Banks and other financial institutions do not simply live in a bubble. Across the world, a variety of government agencies have been conjured to oversee and regulate the financial markets and entities which provide funds for everything from housing loans designed to change a family's life, to loans for massive regional projects designed to change an entire country, and everything in between. Without such entities, consumers and even entire governments could be taken advantage of, while financial markets could potentially be laid barren by unethical or unsustainable practices. Even with regulatory agencies, markets and financial systems are not free from damage, oscillations, or even collapse. ...view middle of the document...
This made the FME the main regulatory and supervisory entity for the Icelandic financial sector, including the credit, pension, insurance, and securities markets.
Functions Of The Machine
But what does the FME actually do? The FME is an independent state authority which is comprised of over 100 employees, whose backgrounds range from economics to engineering. Dozens of entities are “supervised” by the FME, whose purposes range from credits institutions such as commercial banks and securities companies, the Nasdaq OMX Nordic exchange stock market, and even pension funds and insurance companies located within Iceland ("Fjármálaeftirlitið", 2014).
On top of this supervision, the FME also houses the Insurance Complaints Committee and the Committee on Transactions with Financial Firms ("Fjármálaeftirlitið", 2014). According to the FME website, these two entities accept appeals produced by clients of insurance companies and financial firms respectively, to which meeting facilities and clerical assistance are provided to third party committees. However, the FME is not responsible for handling individual disputes but rather oversees that the public is educated about their rights and have access to the services necessary to settle disputes. As such, the FME acts as a portal between both government and private entities and the financial institutions with which they work.
According to the website 'Bonds.Is', which discusses Icelandic financial workings, some actions which are performed by the FME include conducting stress tests to monitor risk related to individual entities. They may perform on-site and off-site inspections of entities to ensure compliance. The FME produces guidelines for entities under supervision and compose legislation and regulation for the financial markets. To protect the public, they perform investigation of potential infringements, including anti money laundering and terrorism financing supervision, as well as market surveillance on securities markets. As the main supervisory entity in Iceland, the FME produces consumer information to help maintain coordination between individuals and regulated entities in order to generally keep the public educated ("FINANCIAL SUPERVISORY AUTHORITY", 2014).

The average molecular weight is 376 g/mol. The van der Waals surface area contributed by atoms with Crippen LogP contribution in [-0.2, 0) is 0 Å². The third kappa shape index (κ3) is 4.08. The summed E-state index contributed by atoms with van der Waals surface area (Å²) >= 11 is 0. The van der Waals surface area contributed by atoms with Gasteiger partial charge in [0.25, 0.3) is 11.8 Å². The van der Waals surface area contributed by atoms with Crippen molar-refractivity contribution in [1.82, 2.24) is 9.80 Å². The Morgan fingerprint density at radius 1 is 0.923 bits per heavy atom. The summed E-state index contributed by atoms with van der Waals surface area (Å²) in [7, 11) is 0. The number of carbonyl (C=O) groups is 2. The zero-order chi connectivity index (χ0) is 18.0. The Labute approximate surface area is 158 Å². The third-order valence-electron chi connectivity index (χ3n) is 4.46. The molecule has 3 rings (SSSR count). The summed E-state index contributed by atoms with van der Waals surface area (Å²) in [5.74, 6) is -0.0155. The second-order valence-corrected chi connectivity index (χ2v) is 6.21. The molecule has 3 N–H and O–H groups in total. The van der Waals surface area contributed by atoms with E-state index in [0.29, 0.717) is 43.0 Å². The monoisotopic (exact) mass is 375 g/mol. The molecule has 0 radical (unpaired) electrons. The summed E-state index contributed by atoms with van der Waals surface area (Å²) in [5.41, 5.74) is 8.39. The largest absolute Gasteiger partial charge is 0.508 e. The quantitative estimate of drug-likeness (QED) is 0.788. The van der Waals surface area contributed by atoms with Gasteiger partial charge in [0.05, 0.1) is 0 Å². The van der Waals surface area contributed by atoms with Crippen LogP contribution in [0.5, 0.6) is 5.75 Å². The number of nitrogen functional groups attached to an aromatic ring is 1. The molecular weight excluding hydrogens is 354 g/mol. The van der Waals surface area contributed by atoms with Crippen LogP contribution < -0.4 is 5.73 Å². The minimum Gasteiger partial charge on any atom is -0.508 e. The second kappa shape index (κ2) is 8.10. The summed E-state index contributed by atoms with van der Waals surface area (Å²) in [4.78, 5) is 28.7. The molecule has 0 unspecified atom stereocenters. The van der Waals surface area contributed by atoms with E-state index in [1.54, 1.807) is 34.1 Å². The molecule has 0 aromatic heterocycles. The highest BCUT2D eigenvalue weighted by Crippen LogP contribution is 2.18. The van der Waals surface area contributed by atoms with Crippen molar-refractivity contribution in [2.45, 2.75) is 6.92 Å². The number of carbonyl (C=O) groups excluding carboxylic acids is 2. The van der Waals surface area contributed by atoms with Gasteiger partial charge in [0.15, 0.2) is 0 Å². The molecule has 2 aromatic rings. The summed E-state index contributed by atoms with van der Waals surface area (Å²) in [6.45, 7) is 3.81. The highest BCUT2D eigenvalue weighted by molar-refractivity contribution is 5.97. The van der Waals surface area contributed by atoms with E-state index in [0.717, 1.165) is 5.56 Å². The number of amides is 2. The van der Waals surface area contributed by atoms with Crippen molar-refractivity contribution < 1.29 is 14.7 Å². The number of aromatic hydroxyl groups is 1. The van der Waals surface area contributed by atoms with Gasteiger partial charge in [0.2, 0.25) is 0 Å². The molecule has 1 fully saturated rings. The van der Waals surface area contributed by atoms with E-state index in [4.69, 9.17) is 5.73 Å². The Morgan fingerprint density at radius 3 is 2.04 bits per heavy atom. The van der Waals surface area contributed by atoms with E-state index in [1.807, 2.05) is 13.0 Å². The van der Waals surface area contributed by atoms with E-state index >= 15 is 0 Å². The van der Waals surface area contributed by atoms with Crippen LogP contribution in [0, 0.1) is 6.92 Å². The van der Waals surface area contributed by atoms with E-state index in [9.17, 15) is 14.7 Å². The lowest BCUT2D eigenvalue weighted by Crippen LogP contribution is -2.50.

The Chickens Come To Roost
To fully understand the key actions that were undertaken by the FME to help the phoenix of the Icelandic financial system rise from the ashes, we must set the stage for the buildup which set the disaster in motion. In the early 1990s, Iceland's banking sector was deregulated and in the early 2000’s, the three main banks in the country were privatized, namely Landsbanki, Glitnir, and Kaupthing (Gumbel, 2008). These three banks played a significant role in the downfall of the Icelandic economy.
You see, to native Icelanders, the modest country which was mainly known for its aluminum and fishing exports was practically overnight transformed into a world of “The Wolf Of Wallstreet”-esq luxury for the risk taking...